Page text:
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North Korea's elites love iPhones

Apple and Microsoft products are finding their way into North Korea despite sanctions — and they're used to hack the U.S.

by David Gilbert
Jun 7 2018, 2:35pm

Getty Images

The U.S. has for years imposed strict sanctions on North Korea to stop the regime from acquiring nuclear and missile technology. Yet few restrictions were put in place to stop Pyongyang from obtaining American smartphones, laptops and software, enabling the regime to wage cyberwarfare using U.S. technology.

Despite a thaw in tensions ahead of Donald Trump’s high-profile summit with Kim Jong Un next week, researchers from threat intelligence company Recorded Future found that North Korea’s ruling elite have been utilizing Apple’s iPhone and Microsoft’s Windows to ramp up a coordinated cyberattack campaign across the globe.

Lax export controls and a failure to agree international norms on what are defined as luxury goods has led to a situation where accessing the very latest technology — including Apple’s new iPhone X — is not difficult for North Korea’s leadership.

As Trump seeks to clamp down on Chinese firms such as Huawei and ZTE over national security fears, existing government controls have failed to prevent U.S. goods being exported to Pyongyang.

“U.S. technology has enabled North Korea’s destabilizing, disruptive, and destructive cyber operations as well as its internet-enabled circumvention of international sanctions,” a Recorded Future report published Wednesday warns.

Read: Here's what it was like inside Pyongyang during Kim Jong Un's charm offensive

Pyongyang’s army of cyber soldiers has grown in the shadows in recent years, while the world’s attention has been focused on the regime’s nuclear missile program. However North Korea’s Lazarus hacking group has been responsible for some of the most high-profile attacks, including the devastating WannaCry ransomware in 2017, the 2013 attack on South Korean television stations, the U.S. Sony Pictures hack in 2014, and the theft of $81 million from the Bangladesh Bank in 2016.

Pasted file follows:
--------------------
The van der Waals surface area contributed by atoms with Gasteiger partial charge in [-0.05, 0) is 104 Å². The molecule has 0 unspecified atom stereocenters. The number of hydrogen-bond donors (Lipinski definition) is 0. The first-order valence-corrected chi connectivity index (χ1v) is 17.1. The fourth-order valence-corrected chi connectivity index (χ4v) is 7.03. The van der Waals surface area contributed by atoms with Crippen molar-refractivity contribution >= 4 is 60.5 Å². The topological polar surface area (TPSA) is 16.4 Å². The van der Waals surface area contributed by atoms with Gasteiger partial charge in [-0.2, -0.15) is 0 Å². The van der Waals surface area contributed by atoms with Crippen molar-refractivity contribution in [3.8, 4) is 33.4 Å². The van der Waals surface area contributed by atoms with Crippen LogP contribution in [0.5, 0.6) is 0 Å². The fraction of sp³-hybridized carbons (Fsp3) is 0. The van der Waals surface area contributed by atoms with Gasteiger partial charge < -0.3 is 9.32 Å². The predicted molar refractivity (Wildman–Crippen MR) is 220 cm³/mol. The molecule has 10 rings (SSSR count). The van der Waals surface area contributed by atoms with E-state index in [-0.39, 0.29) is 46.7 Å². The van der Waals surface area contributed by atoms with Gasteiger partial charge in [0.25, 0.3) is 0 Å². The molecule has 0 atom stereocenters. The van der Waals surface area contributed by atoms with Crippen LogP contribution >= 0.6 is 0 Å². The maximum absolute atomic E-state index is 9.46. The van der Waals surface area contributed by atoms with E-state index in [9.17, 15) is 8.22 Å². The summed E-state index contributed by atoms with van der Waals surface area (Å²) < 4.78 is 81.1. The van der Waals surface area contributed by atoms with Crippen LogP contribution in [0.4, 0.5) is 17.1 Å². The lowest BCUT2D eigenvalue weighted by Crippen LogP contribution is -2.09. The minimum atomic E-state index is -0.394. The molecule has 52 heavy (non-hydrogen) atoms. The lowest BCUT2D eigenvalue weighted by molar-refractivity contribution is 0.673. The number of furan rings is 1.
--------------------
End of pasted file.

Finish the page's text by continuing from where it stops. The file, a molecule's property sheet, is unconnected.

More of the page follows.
U.S. security company Dragos reported in March that a new hacking group, known as Covellite, was focused on critical U.S. infrastructure, such as power grids, nuclear power plants and oil refineries.

iPhone popularity

Recorded Future’s research was based on analyzing web traffic from those accessing the global internet from inside North Korea. While many North Koreans may have access to a smartphone, they can only access a government-controlled intranet. Only a tiny fraction of the population are given access to the open net.

Priscilla Moriuchi, a former East Asia threat expert at the NSA, and now the director of strategic threat development at Recorded Future, told VICE News that at any one time fewer than 200 people within Kim Jong Un’s inner circle have the ability to access the world wide web.

After analyzing the traffic for about a year and noting which hardware and software were being used, Moriuchi and her colleague Fred Wolens noticed that a lot of U.S. technology had ended up in the hands of North Korea's social elite.